The movie’s greatest issue however is its reliance on homage, which raises problems regarding references and the diluting impact they have on horror. Primarily, a movie can either generate its own shocks or throwback to past ones; The Conjuring takes the latter approach, which makes it a self-knowing treat for horror fans, but means the actual horror itself is lost. Take the climax, which references Hitchcock; the scene isn’t scary because the audience recognise it as a reference; you see The Birds in the scene and nothing else; you can’t generate new scares on top of versions of older material. Similarly, whilst the movie’s old school approach (complete with its 70s setting) is fun for fans, there’s nothing surprising here. The movie feels like a love letter to The Exorcist (with which it shares many tropes) and The Amityville Horror (which is a worse movie than The Conjuring, but certainly more iconic), the problem being that this familiarity generates a feeling of ‘been there, done that’ and there’s nothing here audiences hasn’t seen a thousand times before. Insidious, for its faults, was more original in execution and far scarier; The Conjuring seems to be treading on well-worn ground. Every element of this film is predictable, meaning the movie exists in a weird half-world of both references and sincerity; imagine if Scream had been played straight and you’ll get the idea; there’d be a lack of real identity.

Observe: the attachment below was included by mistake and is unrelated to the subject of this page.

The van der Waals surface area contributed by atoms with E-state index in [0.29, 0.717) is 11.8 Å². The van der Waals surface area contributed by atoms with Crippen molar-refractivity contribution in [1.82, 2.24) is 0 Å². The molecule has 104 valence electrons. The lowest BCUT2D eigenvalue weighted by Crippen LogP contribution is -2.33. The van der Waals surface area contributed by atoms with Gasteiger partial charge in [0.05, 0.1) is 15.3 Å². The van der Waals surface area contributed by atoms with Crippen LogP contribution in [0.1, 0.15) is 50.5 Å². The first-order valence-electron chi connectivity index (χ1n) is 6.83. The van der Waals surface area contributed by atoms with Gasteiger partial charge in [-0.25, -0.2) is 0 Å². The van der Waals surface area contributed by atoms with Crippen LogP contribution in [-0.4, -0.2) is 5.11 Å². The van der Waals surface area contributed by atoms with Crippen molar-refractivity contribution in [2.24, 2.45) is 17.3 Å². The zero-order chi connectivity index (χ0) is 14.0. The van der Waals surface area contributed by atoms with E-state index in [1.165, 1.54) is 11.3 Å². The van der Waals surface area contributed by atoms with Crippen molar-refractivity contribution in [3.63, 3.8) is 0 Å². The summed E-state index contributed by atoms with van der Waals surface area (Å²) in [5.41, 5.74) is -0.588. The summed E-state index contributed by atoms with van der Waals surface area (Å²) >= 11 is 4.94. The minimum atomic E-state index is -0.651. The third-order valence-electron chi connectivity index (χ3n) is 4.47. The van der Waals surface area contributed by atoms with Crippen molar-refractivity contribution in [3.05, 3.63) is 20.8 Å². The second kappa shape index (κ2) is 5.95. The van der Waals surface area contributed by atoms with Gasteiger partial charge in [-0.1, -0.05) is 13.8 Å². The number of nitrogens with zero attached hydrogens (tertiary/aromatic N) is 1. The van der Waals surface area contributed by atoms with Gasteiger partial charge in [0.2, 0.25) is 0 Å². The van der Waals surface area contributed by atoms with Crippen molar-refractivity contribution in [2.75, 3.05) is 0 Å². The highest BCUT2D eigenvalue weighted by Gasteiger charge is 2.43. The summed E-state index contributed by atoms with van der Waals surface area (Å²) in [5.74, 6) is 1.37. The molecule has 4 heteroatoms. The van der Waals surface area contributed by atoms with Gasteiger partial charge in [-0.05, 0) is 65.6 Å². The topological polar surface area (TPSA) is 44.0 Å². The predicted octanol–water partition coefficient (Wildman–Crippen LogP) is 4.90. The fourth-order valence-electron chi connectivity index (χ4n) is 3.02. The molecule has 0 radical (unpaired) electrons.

The cast however are very strong – Wilson comes with a loveable, bumbling edge which works as a nice counter balance to Farmiga’s serious but concerned psychic – the two make a great on screen team. Farmiga in particular comes across as motherly and trusting and the sort of woman who you’d let take your life in her hands. It’s a shame we’re not given much insight into Lorraine’s darkest hour, something the film mentions in passing which is sadly never addressed. The Warrens are taken completely at face value with no hints of fraud or delusion which honestly works for the material – the movie doesn’t ever question the reality of its proceedings; The Conjuring is refreshingly free of sceptical counter-argument and able to just have fun. Lili Taylor is great in her meek and unsettled role, deceptively the centre of the movie, and credit has to be given to Joey King too, one of the daughters who manages to sell a very scary scene on the strength of nothing but her acting. Sadly the girls are generally interchangeable for the most part – divided into character traits such as the one with glasses and the sleepwalking one – and it makes no sense why there are five of them. Yes that’s true to the ‘truth’ but in narrative terms, it just complicates things – these girls could have been streamlined into two or three characters.
The Conjuring has a few great scares and a nice opening atmosphere, but its reliance on plot explanations and past throwbacks really holds it back. There’s nothing new here and the movie suffers from being unable to function as either a serious horror movie or a retro pastiche. It’s on the whole, more consistent in tone than Insidious was, but suffers from being considerably less original in execution and far less frightening – for reference in recent horror terms, this is a worse movie than Insidious, but a far better movie than Mama, sitting firmly between the two on the quality scale. Again, Wan shows a lot of promise with this movie, and the suggestion seems to be that with the right script (one somewhat more vague) he’d be able to make a genre masterpiece. For now, The Conjuring is an average horror movie with a few highlights, not bad, but nothing special either.